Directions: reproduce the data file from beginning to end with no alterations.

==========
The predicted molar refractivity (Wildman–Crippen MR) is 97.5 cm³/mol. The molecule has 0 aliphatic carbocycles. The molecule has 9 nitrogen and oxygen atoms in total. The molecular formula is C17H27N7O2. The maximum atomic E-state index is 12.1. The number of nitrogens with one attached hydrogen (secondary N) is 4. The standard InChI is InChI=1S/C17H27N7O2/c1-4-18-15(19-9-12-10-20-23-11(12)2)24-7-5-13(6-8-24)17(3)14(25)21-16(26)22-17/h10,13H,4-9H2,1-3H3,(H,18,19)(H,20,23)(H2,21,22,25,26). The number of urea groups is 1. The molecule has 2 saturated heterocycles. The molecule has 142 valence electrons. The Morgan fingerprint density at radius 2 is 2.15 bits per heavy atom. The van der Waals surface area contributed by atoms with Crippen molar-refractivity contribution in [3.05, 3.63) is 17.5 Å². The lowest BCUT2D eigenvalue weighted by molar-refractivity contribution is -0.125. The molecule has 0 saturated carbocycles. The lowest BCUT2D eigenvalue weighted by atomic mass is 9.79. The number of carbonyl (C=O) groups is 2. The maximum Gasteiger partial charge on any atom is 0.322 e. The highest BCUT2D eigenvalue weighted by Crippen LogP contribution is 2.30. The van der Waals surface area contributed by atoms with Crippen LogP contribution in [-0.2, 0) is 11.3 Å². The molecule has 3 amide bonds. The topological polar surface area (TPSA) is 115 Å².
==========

The predicted molar refractivity (Wildman–Crippen MR) is 97.5 cm³/mol. The molecule has 0 aliphatic carbocycles. The molecule has 9 nitrogen and oxygen atoms in total. The molecular formula is C17H27N7O2. The maximum atomic E-state index is 12.1. The number of nitrogens with one attached hydrogen (secondary N) is 4. The standard InChI is InChI=1S/C17H27N7O2/c1-4-18-15(19-9-12-10-20-23-11(12)2)24-7-5-13(6-8-24)17(3)14(25)21-16(26)22-17/h10,13H,4-9H2,1-3H3,(H,18,19)(H,20,23)(H2,21,22,25,26). The number of urea groups is 1. The molecule has 2 saturated heterocycles. The molecule has 142 valence electrons. The Morgan fingerprint density at radius 2 is 2.15 bits per heavy atom. The van der Waals surface area contributed by atoms with Crippen molar-refractivity contribution in [3.05, 3.63) is 17.5 Å². The lowest BCUT2D eigenvalue weighted by molar-refractivity contribution is -0.125. The molecule has 0 saturated carbocycles. The lowest BCUT2D eigenvalue weighted by atomic mass is 9.79. The number of carbonyl (C=O) groups is 2. The maximum Gasteiger partial charge on any atom is 0.322 e. The highest BCUT2D eigenvalue weighted by Crippen LogP contribution is 2.30. The van der Waals surface area contributed by atoms with Crippen LogP contribution in [-0.2, 0) is 11.3 Å². The molecule has 3 amide bonds. The topological polar surface area (TPSA) is 115 Å².